The Simple Facts about Amino Acids and Your Horse
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The Simple Facts about Amino Acids and Your Horse

Many horse owners feel intimated when someone starts discussing amino acids and a horse’s diet. They shouldn’t. Amino acids are important nutrients for your horse, and the basics of amino acids are quite easy to understand.

All protein is made up of strings of amino acids. This is why amino acids are often called the building blocks of protein. A horse uses amino acids to create the proteins in muscle, bone, blood, skin, hair, hoof and a variety of other compounds that are critical to healthy growth and maintenance.

There are a total of 22 amino acids. You horse’s body is actually able to make 12 of these, when needed, by breaking down the proteins in its feed and converting their structure. There are, however, 10 amino acids that cannot be synthesized by your horse. They are, in alphabetical order, arginine, histidine, isoleucine, leucine, lysine, methionine, phenylalanine, threonine, tryptophan, and valine. These ten amino acids are referred to as the “essential” amino acids because they must be consumed in feed.

The three essential amino acids required by a horse that are most often deficient in the forage diet are lysine, methionine and threonine. Sometimes you will hear these referred to as “limiting” amino acids. This simply means that if a horse does not receive enough of them in its feed, certain protein synthesis processes will stop once the amino acid is no longer available. The process is “limited” by the absence of the specific essential amino acid.

Look at what each of these three essential amino acids does, and you will understand why a deficiency in your horse’s diet can have such a negative impact on growth and overall health:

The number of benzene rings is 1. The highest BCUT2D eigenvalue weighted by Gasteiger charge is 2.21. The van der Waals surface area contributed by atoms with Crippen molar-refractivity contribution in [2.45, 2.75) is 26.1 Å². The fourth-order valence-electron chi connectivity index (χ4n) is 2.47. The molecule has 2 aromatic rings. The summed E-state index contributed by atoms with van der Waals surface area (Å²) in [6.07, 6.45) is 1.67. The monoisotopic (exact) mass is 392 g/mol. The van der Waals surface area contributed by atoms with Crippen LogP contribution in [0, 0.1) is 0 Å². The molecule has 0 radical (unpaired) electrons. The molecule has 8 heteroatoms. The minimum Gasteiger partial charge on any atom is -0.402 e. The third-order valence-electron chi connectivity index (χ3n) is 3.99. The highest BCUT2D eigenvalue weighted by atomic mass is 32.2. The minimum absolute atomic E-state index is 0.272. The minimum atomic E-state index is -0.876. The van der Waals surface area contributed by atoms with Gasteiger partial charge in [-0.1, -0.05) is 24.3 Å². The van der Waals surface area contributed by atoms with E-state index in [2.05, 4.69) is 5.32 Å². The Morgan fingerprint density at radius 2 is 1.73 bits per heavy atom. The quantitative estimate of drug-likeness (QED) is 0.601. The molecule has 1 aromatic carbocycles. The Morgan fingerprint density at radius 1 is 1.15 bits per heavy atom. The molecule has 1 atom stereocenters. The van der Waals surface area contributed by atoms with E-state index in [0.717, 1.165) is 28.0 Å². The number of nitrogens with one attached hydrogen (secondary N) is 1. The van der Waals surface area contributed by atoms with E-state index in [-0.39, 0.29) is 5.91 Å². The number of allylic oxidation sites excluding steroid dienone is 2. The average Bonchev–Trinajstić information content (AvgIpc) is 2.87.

• Lysine is responsible for promoting bone growth in foals and maintenance of the skeletal structure in mature horses. It also enhances nitrogen balance and the overall growth of young horses. Lysine deficiency is linked to a variety of developmental orthopedic diseases in young horses, especially in the legs.
  • Methionine is critical for the growth and maintenance of coat, hair and hoof tissues. It also promotes the bioavailability of selenium, a critical trace mineral that is also, coincidentally, often deficient in the forage diet. If methionine is deficient in the diet, it will most often be manifest in poor coat, hair and hoof quality.
  • Threonine promotes overall growth, muscle mass retention and the efficient use of feed. It also is critical in the production of adrenaline and other important hormones. Threonine deficiency can manifest itself in poor body condition and lack of energy.
Even the best quality hay is most often deficient in one or more of these three limiting amino acids that must be included in the horse’s diet. Dr. Thornley’s™ Hay Balancer™ provides these essential amino acids from high-quality protein sources, promoting optimal growth, performance and longevity for the lifetime of your horse.